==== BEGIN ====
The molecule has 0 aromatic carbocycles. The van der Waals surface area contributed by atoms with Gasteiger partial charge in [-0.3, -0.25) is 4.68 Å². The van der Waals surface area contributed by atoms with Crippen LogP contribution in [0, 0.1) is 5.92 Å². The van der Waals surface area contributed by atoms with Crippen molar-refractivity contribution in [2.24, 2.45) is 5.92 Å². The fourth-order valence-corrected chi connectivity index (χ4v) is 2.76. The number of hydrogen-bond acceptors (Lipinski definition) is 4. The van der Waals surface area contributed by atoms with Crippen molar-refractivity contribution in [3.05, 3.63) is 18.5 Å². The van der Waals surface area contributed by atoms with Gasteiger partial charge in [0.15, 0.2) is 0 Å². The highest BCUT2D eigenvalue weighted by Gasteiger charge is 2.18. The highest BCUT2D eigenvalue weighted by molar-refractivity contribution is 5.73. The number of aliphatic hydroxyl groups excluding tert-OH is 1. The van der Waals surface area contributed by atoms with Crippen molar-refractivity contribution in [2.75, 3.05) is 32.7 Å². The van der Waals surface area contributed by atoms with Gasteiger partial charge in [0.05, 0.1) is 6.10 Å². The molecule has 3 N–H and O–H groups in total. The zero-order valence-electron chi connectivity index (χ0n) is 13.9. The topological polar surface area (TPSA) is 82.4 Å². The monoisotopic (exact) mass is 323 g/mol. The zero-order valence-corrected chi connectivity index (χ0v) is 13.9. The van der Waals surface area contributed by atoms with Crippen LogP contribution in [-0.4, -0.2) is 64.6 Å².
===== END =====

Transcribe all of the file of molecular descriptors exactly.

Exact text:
The molecule has 0 aromatic carbocycles. The van der Waals surface area contributed by atoms with Gasteiger partial charge in [-0.3, -0.25) is 4.68 Å². The van der Waals surface area contributed by atoms with Crippen LogP contribution in [0, 0.1) is 5.92 Å². The van der Waals surface area contributed by atoms with Crippen molar-refractivity contribution in [2.24, 2.45) is 5.92 Å². The fourth-order valence-corrected chi connectivity index (χ4v) is 2.76. The number of hydrogen-bond acceptors (Lipinski definition) is 4. The van der Waals surface area contributed by atoms with Crippen molar-refractivity contribution in [3.05, 3.63) is 18.5 Å². The van der Waals surface area contributed by atoms with Gasteiger partial charge in [0.15, 0.2) is 0 Å². The highest BCUT2D eigenvalue weighted by Gasteiger charge is 2.18. The highest BCUT2D eigenvalue weighted by molar-refractivity contribution is 5.73. The number of aliphatic hydroxyl groups excluding tert-OH is 1. The van der Waals surface area contributed by atoms with Crippen molar-refractivity contribution in [2.75, 3.05) is 32.7 Å². The van der Waals surface area contributed by atoms with Gasteiger partial charge in [0.05, 0.1) is 6.10 Å². The molecule has 3 N–H and O–H groups in total. The zero-order valence-electron chi connectivity index (χ0n) is 13.9. The topological polar surface area (TPSA) is 82.4 Å². The monoisotopic (exact) mass is 323 g/mol. The zero-order valence-corrected chi connectivity index (χ0v) is 13.9. The van der Waals surface area contributed by atoms with Crippen LogP contribution in [-0.4, -0.2) is 64.6 Å².